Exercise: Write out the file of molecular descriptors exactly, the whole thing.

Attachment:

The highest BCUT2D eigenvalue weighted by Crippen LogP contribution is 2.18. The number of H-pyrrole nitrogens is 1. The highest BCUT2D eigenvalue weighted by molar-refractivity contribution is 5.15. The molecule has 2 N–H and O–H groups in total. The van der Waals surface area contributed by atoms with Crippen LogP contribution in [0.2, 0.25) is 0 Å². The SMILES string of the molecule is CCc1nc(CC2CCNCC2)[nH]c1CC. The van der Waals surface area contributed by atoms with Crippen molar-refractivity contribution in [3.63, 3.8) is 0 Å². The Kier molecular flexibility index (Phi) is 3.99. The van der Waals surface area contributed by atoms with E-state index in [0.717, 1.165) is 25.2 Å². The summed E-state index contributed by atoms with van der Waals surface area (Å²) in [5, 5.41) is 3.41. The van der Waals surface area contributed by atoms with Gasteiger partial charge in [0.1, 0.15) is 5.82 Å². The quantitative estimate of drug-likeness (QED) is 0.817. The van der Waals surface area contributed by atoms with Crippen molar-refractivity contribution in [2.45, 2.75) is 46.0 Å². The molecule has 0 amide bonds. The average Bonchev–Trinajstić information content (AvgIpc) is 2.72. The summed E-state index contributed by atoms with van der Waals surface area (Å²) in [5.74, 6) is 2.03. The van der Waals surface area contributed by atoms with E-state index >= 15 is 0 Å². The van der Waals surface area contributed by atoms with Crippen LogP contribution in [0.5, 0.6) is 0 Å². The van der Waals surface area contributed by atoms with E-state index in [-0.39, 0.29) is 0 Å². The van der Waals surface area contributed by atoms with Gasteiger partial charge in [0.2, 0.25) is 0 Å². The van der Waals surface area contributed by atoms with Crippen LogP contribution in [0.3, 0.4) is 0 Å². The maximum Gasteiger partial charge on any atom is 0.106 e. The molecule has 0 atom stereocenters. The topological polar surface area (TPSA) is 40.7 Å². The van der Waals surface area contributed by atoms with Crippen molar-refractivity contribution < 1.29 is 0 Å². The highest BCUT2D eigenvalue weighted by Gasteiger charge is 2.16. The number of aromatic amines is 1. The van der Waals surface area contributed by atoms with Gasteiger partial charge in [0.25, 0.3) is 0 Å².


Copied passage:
The highest BCUT2D eigenvalue weighted by Crippen LogP contribution is 2.18. The number of H-pyrrole nitrogens is 1. The highest BCUT2D eigenvalue weighted by molar-refractivity contribution is 5.15. The molecule has 2 N–H and O–H groups in total. The van der Waals surface area contributed by atoms with Crippen LogP contribution in [0.2, 0.25) is 0 Å². The SMILES string of the molecule is CCc1nc(CC2CCNCC2)[nH]c1CC. The van der Waals surface area contributed by atoms with Crippen molar-refractivity contribution in [3.63, 3.8) is 0 Å². The Kier molecular flexibility index (Phi) is 3.99. The van der Waals surface area contributed by atoms with E-state index in [0.717, 1.165) is 25.2 Å². The summed E-state index contributed by atoms with van der Waals surface area (Å²) in [5, 5.41) is 3.41. The van der Waals surface area contributed by atoms with Gasteiger partial charge in [0.1, 0.15) is 5.82 Å². The quantitative estimate of drug-likeness (QED) is 0.817. The van der Waals surface area contributed by atoms with Crippen molar-refractivity contribution in [2.45, 2.75) is 46.0 Å². The molecule has 0 amide bonds. The average Bonchev–Trinajstić information content (AvgIpc) is 2.72. The summed E-state index contributed by atoms with van der Waals surface area (Å²) in [5.74, 6) is 2.03. The van der Waals surface area contributed by atoms with E-state index >= 15 is 0 Å². The van der Waals surface area contributed by atoms with Crippen LogP contribution in [0.5, 0.6) is 0 Å². The van der Waals surface area contributed by atoms with E-state index in [-0.39, 0.29) is 0 Å². The van der Waals surface area contributed by atoms with Gasteiger partial charge in [0.2, 0.25) is 0 Å². The van der Waals surface area contributed by atoms with Crippen LogP contribution in [0.3, 0.4) is 0 Å². The maximum Gasteiger partial charge on any atom is 0.106 e. The molecule has 0 atom stereocenters. The topological polar surface area (TPSA) is 40.7 Å². The van der Waals surface area contributed by atoms with Crippen molar-refractivity contribution < 1.29 is 0 Å². The highest BCUT2D eigenvalue weighted by Gasteiger charge is 2.16. The number of aromatic amines is 1. The van der Waals surface area contributed by atoms with Gasteiger partial charge in [0.25, 0.3) is 0 Å².